Sex Discrimination / Sexual Harassment

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It is inconceivable to think that in this day and age employers continue to treat women unequally in the workplace.  Unfortunately, sexual harassment and discrimination run rampant in businesses across the state and beyond.

It is unlawful for an employer to fail to hire, to discharge, or to otherwise discriminate against any individual with respect to his or her compensation, terms, conditions or privileges of employment on the basis of sex.

Sex discrimination can come in a number of forms (e.g., gender-based and pregnancy); however, perhaps the most common workplace issue facing women today (and in some cases men) is sexual harassment.  A sexual harassment claim may be brought under two theories: “quid pro quo” and/or “hostile work environment.”

Quid pro quo (“this for that”) sexual harassment occurs when an individual is in a position to offer tangible job benefits in exchange for sexual favors or, alternatively, to threaten job injury for failure to submit.  To establish a claim of quid pro quo harassment, the employee must demonstrate (1) that he or she was subjected to unwelcome sexual conduct or communication, and (2) that her employer used her submission to or rejection of the sexual advances as a factor in a decision affecting her employment.  Unwelcome sexual advances may include flirting, touching, kissing, requests for intimate encounters, etc.  They may be done in person or by phone, text message, email or instant messenger.  However, mere sexual conduct that is not directed at an employee with the express or implied intent to fulfill a sexual proposition does not give rise to quid pro quo harassment; however, it may create a hostile work environment claim.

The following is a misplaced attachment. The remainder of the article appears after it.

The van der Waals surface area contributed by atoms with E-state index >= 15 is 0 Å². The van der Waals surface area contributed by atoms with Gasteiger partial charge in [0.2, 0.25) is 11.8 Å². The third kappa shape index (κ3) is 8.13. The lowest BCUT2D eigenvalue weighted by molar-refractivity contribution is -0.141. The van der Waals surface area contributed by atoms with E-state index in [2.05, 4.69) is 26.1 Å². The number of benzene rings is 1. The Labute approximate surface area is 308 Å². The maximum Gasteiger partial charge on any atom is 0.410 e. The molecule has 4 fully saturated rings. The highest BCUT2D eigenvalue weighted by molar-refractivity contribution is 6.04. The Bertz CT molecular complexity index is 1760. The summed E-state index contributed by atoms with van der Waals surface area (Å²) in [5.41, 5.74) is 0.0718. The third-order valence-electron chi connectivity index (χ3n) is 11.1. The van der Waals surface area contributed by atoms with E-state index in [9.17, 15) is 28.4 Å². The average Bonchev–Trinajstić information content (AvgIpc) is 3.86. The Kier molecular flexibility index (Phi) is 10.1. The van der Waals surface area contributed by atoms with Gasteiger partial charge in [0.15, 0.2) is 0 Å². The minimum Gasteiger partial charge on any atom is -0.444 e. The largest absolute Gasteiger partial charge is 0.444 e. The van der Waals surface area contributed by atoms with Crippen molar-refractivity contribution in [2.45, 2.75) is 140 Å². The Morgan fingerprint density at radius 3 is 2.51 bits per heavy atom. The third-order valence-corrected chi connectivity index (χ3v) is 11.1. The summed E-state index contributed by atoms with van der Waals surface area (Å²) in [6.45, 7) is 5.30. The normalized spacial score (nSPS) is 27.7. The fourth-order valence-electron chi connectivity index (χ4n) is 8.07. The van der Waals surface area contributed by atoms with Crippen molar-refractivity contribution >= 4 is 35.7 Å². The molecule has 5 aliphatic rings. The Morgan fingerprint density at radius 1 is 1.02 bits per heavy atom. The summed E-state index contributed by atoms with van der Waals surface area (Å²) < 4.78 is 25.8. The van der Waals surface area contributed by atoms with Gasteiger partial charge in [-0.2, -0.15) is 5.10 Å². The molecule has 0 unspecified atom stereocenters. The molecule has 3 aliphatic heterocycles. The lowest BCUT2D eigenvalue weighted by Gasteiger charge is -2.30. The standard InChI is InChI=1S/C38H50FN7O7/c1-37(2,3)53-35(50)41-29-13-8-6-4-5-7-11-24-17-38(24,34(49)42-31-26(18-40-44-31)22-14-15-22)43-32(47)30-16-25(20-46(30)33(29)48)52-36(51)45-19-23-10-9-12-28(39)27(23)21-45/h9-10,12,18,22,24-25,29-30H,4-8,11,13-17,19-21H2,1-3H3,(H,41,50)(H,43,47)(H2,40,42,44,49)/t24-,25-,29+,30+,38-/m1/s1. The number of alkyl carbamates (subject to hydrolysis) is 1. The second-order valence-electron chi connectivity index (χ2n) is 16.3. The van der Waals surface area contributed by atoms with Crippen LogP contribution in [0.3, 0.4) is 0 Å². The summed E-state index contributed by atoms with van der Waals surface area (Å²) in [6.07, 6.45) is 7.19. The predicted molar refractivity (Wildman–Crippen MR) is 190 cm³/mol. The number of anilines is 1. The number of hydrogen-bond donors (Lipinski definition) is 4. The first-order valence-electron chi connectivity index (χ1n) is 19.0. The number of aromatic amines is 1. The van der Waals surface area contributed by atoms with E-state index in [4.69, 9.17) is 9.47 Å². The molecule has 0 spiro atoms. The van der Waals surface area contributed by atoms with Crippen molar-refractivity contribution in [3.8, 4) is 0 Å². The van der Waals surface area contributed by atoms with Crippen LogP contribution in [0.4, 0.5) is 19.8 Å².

Because most people are inherently aware that it is wrong or unlawful to sexually proposition an employee, the more prevalent form of sexual harassment is the creation of a “hostile work environment.”  The Michigan Civil Rights Act requires that five necessary elements be met to establish a hostile work environment: (1) the employee belonged to a protected group (i.e., female), (2) was subject to sexual harassment, (3) did not welcome or invite the sexual harassment, (4) the harassment substantially interfered with the employee’s ability to do her job, and (5) the employer knew about it, but failed to stop itIt is very important to note that if an employee is the subject of sexual harassment, she should report it to her employer.  If the employer fails to take prompt and remedial measures to stop the harassment, the employer may be held liable.

If you have been the subject of unlawful sex discrimination or sexual harassment, you may be entitled to:

  • Lost earnings (back pay);
  • Compensation for emotional distress;
  • Punitive compensation; and
  • Attorney’s fees.

We have fought and won for victims of illegal discrimination and harassment and we will fight and win for you.  So if you have been the victim of sex discrimination or sexual harassment and you can’t afford to lose, call Moss & Colella, P.C. toll free at 1.800.MUSTWIN or at 248.945.0100.

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